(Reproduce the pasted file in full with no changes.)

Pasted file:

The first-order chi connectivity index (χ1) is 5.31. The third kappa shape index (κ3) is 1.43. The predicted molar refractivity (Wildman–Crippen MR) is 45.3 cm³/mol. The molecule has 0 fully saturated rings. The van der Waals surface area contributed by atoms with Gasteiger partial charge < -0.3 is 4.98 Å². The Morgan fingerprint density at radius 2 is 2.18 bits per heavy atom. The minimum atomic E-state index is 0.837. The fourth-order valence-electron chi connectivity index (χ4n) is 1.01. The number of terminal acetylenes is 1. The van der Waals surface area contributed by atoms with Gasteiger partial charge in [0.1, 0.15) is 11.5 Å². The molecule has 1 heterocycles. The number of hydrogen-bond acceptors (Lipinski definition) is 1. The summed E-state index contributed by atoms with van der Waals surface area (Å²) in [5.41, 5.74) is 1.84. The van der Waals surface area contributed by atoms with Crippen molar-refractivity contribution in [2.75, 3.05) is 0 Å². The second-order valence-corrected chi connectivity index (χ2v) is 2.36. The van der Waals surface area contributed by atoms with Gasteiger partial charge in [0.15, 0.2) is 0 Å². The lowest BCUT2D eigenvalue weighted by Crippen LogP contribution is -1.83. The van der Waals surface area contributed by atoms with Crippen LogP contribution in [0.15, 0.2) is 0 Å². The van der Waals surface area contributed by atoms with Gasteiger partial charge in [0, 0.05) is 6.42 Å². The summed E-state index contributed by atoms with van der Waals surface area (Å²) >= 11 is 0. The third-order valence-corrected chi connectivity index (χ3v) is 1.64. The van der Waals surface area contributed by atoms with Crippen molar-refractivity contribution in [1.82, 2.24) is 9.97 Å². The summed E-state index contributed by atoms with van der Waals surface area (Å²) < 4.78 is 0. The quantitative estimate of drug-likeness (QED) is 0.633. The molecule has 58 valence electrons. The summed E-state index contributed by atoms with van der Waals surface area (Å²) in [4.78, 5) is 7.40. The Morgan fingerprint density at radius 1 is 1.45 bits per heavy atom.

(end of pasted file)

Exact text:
The first-order chi connectivity index (χ1) is 5.31. The third kappa shape index (κ3) is 1.43. The predicted molar refractivity (Wildman–Crippen MR) is 45.3 cm³/mol. The molecule has 0 fully saturated rings. The van der Waals surface area contributed by atoms with Gasteiger partial charge < -0.3 is 4.98 Å². The Morgan fingerprint density at radius 2 is 2.18 bits per heavy atom. The minimum atomic E-state index is 0.837. The fourth-order valence-electron chi connectivity index (χ4n) is 1.01. The number of terminal acetylenes is 1. The van der Waals surface area contributed by atoms with Gasteiger partial charge in [0.1, 0.15) is 11.5 Å². The molecule has 1 heterocycles. The number of hydrogen-bond acceptors (Lipinski definition) is 1. The summed E-state index contributed by atoms with van der Waals surface area (Å²) in [5.41, 5.74) is 1.84. The van der Waals surface area contributed by atoms with Crippen molar-refractivity contribution in [2.75, 3.05) is 0 Å². The second-order valence-corrected chi connectivity index (χ2v) is 2.36. The van der Waals surface area contributed by atoms with Gasteiger partial charge in [0.15, 0.2) is 0 Å². The lowest BCUT2D eigenvalue weighted by Crippen LogP contribution is -1.83. The van der Waals surface area contributed by atoms with Crippen LogP contribution in [0.15, 0.2) is 0 Å². The van der Waals surface area contributed by atoms with Gasteiger partial charge in [0, 0.05) is 6.42 Å². The summed E-state index contributed by atoms with van der Waals surface area (Å²) >= 11 is 0. The third-order valence-corrected chi connectivity index (χ3v) is 1.64. The van der Waals surface area contributed by atoms with Crippen molar-refractivity contribution in [1.82, 2.24) is 9.97 Å². The summed E-state index contributed by atoms with van der Waals surface area (Å²) < 4.78 is 0. The quantitative estimate of drug-likeness (QED) is 0.633. The molecule has 58 valence electrons. The summed E-state index contributed by atoms with van der Waals surface area (Å²) in [4.78, 5) is 7.40. The Morgan fingerprint density at radius 1 is 1.45 bits per heavy atom.